03:29 We also have a couple of other parameters, I'm not going to dive too far in detail here on our startup idle hold timer and our DK rate.
03:37 We will have a webinar that goes into more detail in our archive on idle speed setup, we're just going to go over some of the very basics here.
03:44 Alright so now we're going to come down to our main idle target table.
03:49 This isn't strictly too relevant for our open loop control but when we come back to closed loop control we want this to be set up with sensible values.
03:59 So what we've got here is a 3D table, we can see we've got our drive speed in km/h on the vertical axis here.
04:06 And we've got our engine temperature on the horizontal axis.
04:10 So particularly for idle when we are stationary we're going to be obviously sitting here in this particular column.
04:17 We've had our engine running briefly from our last module so we can see we're up to about 40° engine temperature.
04:24 You can see down at lower engine temperatures we're targeting a slightly higher idle speed, may even want to bump this up a little bit, might want to start around 1200, maybe 1250 RPM.
04:35 And then once we're in our normal operating region we are targeting 1000 RPM idle.
04:42 You can see at the higher road speeds or ground speeds, we've bumped this up a little bit and this just helps avoid the idle dropping or maybe even stalling when we come to a stop because as we come to a stop, as we're coasting, then idle speed can be affected, or the engine speed can be affected if we are in gear so what can happen is the closed loop control will start trying to pull the idle speed down so we want to try and set this up.
05:07 This also works with our speed lockout as well, another parameter which I won't go into any further detail on.
05:13 So key point here is we've got sensible idle speed targets.
05:17 Now the next point here, the next table that we're going to look at is our initial position table and this is really where we're going to be spending the main amount of our effort.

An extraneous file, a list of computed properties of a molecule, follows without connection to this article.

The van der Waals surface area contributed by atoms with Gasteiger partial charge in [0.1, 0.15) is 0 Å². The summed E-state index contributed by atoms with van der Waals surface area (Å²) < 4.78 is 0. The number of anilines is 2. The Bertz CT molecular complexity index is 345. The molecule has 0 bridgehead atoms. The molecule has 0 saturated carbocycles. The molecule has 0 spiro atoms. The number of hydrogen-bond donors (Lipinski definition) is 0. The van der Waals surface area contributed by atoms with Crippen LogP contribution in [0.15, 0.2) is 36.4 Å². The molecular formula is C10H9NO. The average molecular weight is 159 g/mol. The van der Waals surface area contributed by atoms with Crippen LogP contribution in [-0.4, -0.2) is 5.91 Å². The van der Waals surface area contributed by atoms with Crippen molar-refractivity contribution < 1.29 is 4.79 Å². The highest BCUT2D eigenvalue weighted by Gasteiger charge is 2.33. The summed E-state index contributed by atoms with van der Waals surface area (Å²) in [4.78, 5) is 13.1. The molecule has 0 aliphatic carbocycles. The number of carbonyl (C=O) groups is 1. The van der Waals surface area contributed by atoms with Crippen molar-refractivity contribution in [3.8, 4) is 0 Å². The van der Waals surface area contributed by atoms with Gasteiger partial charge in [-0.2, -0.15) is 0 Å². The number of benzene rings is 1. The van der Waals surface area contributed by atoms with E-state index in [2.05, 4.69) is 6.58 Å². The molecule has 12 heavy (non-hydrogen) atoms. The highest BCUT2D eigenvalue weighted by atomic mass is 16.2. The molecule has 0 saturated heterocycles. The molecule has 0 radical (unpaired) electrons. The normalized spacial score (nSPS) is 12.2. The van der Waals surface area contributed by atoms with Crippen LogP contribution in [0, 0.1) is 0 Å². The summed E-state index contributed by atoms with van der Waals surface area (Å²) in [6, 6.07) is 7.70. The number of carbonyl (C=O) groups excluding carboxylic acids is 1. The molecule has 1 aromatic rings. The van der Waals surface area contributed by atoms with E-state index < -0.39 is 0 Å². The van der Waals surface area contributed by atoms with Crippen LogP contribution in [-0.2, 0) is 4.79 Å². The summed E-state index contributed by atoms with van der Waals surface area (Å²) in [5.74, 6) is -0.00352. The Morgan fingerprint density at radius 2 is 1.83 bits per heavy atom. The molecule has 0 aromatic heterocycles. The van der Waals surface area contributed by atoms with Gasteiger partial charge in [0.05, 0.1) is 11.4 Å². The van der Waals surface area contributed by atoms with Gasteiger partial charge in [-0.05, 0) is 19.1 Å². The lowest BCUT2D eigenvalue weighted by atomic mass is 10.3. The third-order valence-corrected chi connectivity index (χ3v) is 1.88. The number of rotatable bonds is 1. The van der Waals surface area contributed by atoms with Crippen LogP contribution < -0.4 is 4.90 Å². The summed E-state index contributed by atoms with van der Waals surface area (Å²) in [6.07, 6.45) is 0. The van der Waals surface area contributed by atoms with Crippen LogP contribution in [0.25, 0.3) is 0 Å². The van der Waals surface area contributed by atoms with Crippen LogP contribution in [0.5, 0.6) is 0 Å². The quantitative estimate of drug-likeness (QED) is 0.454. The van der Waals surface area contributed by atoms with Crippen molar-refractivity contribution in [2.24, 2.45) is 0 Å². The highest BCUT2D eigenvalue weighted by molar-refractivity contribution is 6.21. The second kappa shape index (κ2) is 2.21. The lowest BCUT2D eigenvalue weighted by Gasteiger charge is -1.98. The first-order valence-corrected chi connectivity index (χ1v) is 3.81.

05:27 Again 2D table here, we have our engine temperature on the vertical axis and we've got our target idle speed on the horizontal axis so this is why the idle speed is still relevant even when we are in open loop.
05:42 So what's going to happen, at the moment we are at 40° and we've actually got an idle up for post start here so our target to start with is going to be 1200 RPM.
05:49 And this essentially just defines the idle duty cycle that will be delivered to the solenoid.
05:58 Higher numbers, as we can see off to the right hand side will give us a higher idle speed.
06:03 So what we want to do is basically adjust the numbers in this table until our idle speed is on our target or as close to as we can.
06:11 That's going to be helpful because when we do reenable our closed loop control, the closer this target table, base position table is, the less work the closed loop control is going to have to do.
06:21 So this is where we're going to be making most of our changes, we'll just go back though because the idle speed control also works in conjunction with our idle ignition control setup.
06:31 So at the moment this is turned on.
06:33 Nothing strictly wrong with that and I do want to run the idle ignition control strategy but for our initial startup I'm actually going to turn that off.
06:41 The reason for this is it can mask errors in our idle position base table.
06:47 Basically our numbers could be too high or too low and it would be accounted for by the idle ignition control either adding or removing timing.
06:56 The principle behind this operation is that provided we are idling with our timing below MBT, if we advance the timing towards MBT the engine makes more torque so the RPM climbs, conversely if we retard the timing further from MBT, torque drops so so does our idle speed so by very quickly advancing and retarding the timing, the ECU can do a really good job of tracking our idle speed targets but to start with we're going to leave that disabled.